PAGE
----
I have been investing on M1 Finance for years and am a big fan of the new investing options on the website. Not only has Motif allowed me to create sample stock portfolios that are completely customizable but I’ve saved hundreds on investing fees.
The way M1 Finance works is that you pick stocks and exchange traded funds (ETFs) to group together in one portfolio. You can then buy the entire group in the percentages you set with the click of a button, and all commission-free! You can also set the platform to automatically invest your money in the portfolio. It’s as stress-free as investing gets!
As always, I have to note here that I’m not promoting these example portfolios as good investments for everyone. I like sharing the investments I hold and think will do well. I encourage everyone to make the case for their own sample stock portfolios in the comments section below.
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How to Create a Stock Portfolio of Your Own
What is a stock portfolio and how do you create one? It’s a question many investors ignore or don’t even know to ask and unfortunately destroys their chances at building wealth.
A portfolio is your group of investments, basically everything you’ve invested money in to get a return. It’s not just the stocks or investments you have on one platform but includes all your investments. It also includes all the assets you’ve bought including bonds, real estate and cryptocurrencies.
That means it’s the big picture for your wealth-building strategy, how are you putting all these investments together and why. We’ve talked about the importance of combining different asset classes in the past. Today I want to talk about creating a stock portfolio.
Just like your overall portfolio, a stock portfolio is just all the stocks you own and how they fit together. For example, owning only tech stocks would still be a portfolio but not a very good one. When tech stocks crash, that portfolio would go nowhere but down. Instead, focus on adding different types of companies together to limit your risk but keep the returns. That’s what I want to show you how to do with the stock portfolio examples below.
Overall Sample Stock Portfolios Performance
I created the first four M1 Finance portfolios between February 2nd through the 11th of last year while the fifth fund following pharmaceutical stocks wasn’t created until late October. This is why the market return comparison is different for each fund.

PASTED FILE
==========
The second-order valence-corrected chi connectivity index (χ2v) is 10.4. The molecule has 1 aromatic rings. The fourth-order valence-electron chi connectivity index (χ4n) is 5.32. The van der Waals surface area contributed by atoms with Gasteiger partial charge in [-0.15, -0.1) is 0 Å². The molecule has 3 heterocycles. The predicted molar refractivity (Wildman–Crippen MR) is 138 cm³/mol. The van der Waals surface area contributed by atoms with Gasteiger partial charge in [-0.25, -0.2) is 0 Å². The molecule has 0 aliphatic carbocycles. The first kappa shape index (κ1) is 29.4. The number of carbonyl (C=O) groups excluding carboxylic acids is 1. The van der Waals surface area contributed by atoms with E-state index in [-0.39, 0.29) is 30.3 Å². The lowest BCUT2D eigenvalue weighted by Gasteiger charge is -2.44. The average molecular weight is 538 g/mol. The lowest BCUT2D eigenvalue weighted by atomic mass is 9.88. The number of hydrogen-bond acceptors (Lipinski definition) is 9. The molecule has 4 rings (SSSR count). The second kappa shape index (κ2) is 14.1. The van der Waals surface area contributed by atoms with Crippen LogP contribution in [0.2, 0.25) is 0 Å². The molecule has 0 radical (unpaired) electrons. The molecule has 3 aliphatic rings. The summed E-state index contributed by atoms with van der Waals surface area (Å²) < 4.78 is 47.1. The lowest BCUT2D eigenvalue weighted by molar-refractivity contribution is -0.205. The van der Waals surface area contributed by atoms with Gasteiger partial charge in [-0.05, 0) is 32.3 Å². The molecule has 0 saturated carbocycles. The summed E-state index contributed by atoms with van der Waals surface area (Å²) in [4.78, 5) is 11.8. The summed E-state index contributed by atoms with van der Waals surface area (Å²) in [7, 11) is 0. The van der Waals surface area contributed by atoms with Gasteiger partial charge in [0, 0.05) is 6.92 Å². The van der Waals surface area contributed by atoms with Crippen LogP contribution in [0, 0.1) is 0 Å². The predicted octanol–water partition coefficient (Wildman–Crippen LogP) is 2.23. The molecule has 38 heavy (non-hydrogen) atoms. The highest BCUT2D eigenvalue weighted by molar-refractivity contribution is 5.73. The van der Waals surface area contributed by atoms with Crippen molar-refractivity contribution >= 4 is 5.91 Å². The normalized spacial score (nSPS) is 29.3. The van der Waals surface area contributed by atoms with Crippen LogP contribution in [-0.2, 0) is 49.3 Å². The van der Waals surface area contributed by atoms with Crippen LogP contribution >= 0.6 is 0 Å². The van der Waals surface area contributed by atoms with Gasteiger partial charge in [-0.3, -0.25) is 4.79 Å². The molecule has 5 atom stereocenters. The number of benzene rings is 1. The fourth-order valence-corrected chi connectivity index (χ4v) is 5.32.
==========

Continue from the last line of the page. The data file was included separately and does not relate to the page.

I’ve collected just over 2.1% in dividends over the year, about the same as the dividend yield on the overall stock market as measured by the S&P500. I would like this to be higher but a lot of the investments in my portfolios are growth stocks or in beaten-down sectors that have had to cut their dividends.
For example, the stocks in my dividend portfolio pay an average 2.8% yield but only six of the stocks in my pharmaceuticals portfolio pay any dividend for a portfolio total of 0.66% yield.
I’m fine with this lower dividend yield for now. I am heavily invested in energy and healthcare, two sectors that have faced a tough couple of years and many companies have scaled back on their dividend payouts. I love the long-term potential in these sectors, more on this below, and think that eventually the dividends will increase well above the rate paid on the general market.
I’m extremely happy with the returns on each portfolio. Across the four example investment portfolios set up last year, the average return was 30% against a return of 27% for the overall stock market. While a couple of the portfolios are broadly invested, I think all can continue to beat the stock market over the long-term.
Overall, just one of my portfolios failed to beat the stock market return over the period. I’ll look at each investment portfolio return versus the market separately.
My American Future Investment Portfolio
This is my favorite portfolio of the group and is invested in the sectors I think will drive the American economy into the future. These sectors are energy, agriculture and healthcare.
America has nearly reached energy independence and broken the OPEC oil cartel that has controlled prices for almost 50 years. While the price of oil has only recovered to half as much as it fetched in 2014, the outlook for the sector is excellent. The other two sectors, agriculture and healthcare, have both faced their own problems over the last couple of years but share in this strong long-term potential.